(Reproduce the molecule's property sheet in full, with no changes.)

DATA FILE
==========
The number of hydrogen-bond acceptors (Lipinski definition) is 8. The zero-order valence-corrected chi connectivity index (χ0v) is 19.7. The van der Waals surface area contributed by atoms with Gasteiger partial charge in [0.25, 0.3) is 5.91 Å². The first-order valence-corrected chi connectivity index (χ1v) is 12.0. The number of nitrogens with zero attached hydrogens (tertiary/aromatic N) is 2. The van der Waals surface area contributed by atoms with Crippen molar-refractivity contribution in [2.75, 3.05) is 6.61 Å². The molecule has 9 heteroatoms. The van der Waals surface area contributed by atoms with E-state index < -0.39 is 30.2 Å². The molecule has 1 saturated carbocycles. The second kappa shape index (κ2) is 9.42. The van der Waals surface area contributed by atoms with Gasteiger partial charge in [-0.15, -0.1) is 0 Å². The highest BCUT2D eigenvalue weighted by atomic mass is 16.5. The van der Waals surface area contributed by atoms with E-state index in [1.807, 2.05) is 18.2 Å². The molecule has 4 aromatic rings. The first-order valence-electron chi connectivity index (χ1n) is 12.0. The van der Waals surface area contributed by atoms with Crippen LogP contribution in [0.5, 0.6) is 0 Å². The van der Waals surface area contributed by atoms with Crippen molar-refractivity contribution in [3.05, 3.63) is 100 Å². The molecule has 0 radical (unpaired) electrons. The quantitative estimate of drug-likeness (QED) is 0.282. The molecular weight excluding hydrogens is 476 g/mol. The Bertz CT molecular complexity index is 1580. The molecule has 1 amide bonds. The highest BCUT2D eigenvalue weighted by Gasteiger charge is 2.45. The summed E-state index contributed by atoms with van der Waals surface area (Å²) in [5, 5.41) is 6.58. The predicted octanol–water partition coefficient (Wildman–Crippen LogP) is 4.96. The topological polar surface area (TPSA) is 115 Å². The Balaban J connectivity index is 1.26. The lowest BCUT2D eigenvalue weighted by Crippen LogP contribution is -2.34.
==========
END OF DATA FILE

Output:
The number of hydrogen-bond acceptors (Lipinski definition) is 8. The zero-order valence-corrected chi connectivity index (χ0v) is 19.7. The van der Waals surface area contributed by atoms with Gasteiger partial charge in [0.25, 0.3) is 5.91 Å². The first-order valence-corrected chi connectivity index (χ1v) is 12.0. The number of nitrogens with zero attached hydrogens (tertiary/aromatic N) is 2. The van der Waals surface area contributed by atoms with Crippen molar-refractivity contribution in [2.75, 3.05) is 6.61 Å². The molecule has 9 heteroatoms. The van der Waals surface area contributed by atoms with E-state index < -0.39 is 30.2 Å². The molecule has 1 saturated carbocycles. The second kappa shape index (κ2) is 9.42. The van der Waals surface area contributed by atoms with Gasteiger partial charge in [-0.15, -0.1) is 0 Å². The highest BCUT2D eigenvalue weighted by atomic mass is 16.5. The van der Waals surface area contributed by atoms with E-state index in [1.807, 2.05) is 18.2 Å². The molecule has 4 aromatic rings. The first-order valence-electron chi connectivity index (χ1n) is 12.0. The van der Waals surface area contributed by atoms with Crippen LogP contribution in [0.5, 0.6) is 0 Å². The van der Waals surface area contributed by atoms with Crippen molar-refractivity contribution in [3.05, 3.63) is 100 Å². The molecule has 0 radical (unpaired) electrons. The quantitative estimate of drug-likeness (QED) is 0.282. The molecular weight excluding hydrogens is 476 g/mol. The Bertz CT molecular complexity index is 1580. The molecule has 1 amide bonds. The highest BCUT2D eigenvalue weighted by Gasteiger charge is 2.45. The summed E-state index contributed by atoms with van der Waals surface area (Å²) in [5, 5.41) is 6.58. The predicted octanol–water partition coefficient (Wildman–Crippen LogP) is 4.96. The topological polar surface area (TPSA) is 115 Å². The Balaban J connectivity index is 1.26. The lowest BCUT2D eigenvalue weighted by Crippen LogP contribution is -2.34.